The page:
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01 Jun 2017

Importance of the 3rd Old Testament

To my surprise, skeptics who attack the Bible do not normally focus on inconsistencies between New Testament quotations and their Old Testament sources. No matter which Scripture translation you prefer, try opening your New Testament to a quotation. If you flip back to the Old Testament source of that quote, odds are strong that they will not match. If asked about those differences, we should have an answer. I submit that there were three perfect

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04 Apr 2017

Exploits of the Apostle Thomas in India

Though we would not meet until many years later, my wife and I both enjoyed the good fortune of having college roommates from India who became our closest friends. My roommate came from a Hindu family, and my wife’s roommate from a Christian family. It was through her that I first heard of “Saint Thomas Christians”—the Christians of Southern India, who trace their faith all the way back to the Apostle Thomas himself. It’s my

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13 Feb 2017

The Poverty of Sola Scriptura

I deeply appreciate the great benefits which the Sola Scriptura mindset in Protestantism has produced. The attempt to trust Scripture alone has resulted in a widespread love for the Bible, a love which appears to me to far outshine that of the elder branches. The most devoted of Protestants spend much time every day in personal study of Scripture. They flock to group Bible studies, and it is Protestants who do the majority of translation work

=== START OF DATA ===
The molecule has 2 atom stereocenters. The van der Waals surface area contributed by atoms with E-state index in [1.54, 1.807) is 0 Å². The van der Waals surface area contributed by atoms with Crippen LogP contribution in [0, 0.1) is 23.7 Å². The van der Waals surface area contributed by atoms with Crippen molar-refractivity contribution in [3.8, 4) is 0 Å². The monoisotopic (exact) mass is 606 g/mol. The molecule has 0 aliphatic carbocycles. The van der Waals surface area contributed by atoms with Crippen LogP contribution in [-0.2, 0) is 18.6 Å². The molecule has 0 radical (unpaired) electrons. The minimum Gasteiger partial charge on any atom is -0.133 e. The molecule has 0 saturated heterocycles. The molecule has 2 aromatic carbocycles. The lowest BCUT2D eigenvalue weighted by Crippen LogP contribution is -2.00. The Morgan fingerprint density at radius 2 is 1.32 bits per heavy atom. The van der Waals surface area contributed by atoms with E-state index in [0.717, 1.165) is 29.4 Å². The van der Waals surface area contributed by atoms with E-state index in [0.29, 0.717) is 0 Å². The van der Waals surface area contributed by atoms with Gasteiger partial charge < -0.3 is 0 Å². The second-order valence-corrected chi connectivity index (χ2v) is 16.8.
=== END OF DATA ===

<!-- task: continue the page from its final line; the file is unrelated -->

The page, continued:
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28 Nov 2016

Books Removed from the New Testament?

A friend recently asked if any books had been removed from the New Testament. Such questions often come from an intent to discredit the Bible, but she sincerely wondered. For example, some skeptics point to the Gospel of Judas as a removed book. National Geographic published the first English translation of it in 2006. This gospel mostly offers conversations between Jesus and Judas. In it, Jesus praises Judas as His wisest disciple and commends him because Judas would sacrifice the man

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27 Sep 2016

In Defense of My Opponents

I once heard the tale of a dark and dangerous place which often goes by the name of Internet! If the rumors are true, then that place overflows with angry attacks, countermoves, and insults without measure. Many an innocent child or a virtuous thinker has entered her realm and returned (if they return at all) with the scars and the soiled countenances of wars which should never have been fought. Brothers turn against brothers in

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04 Aug 2016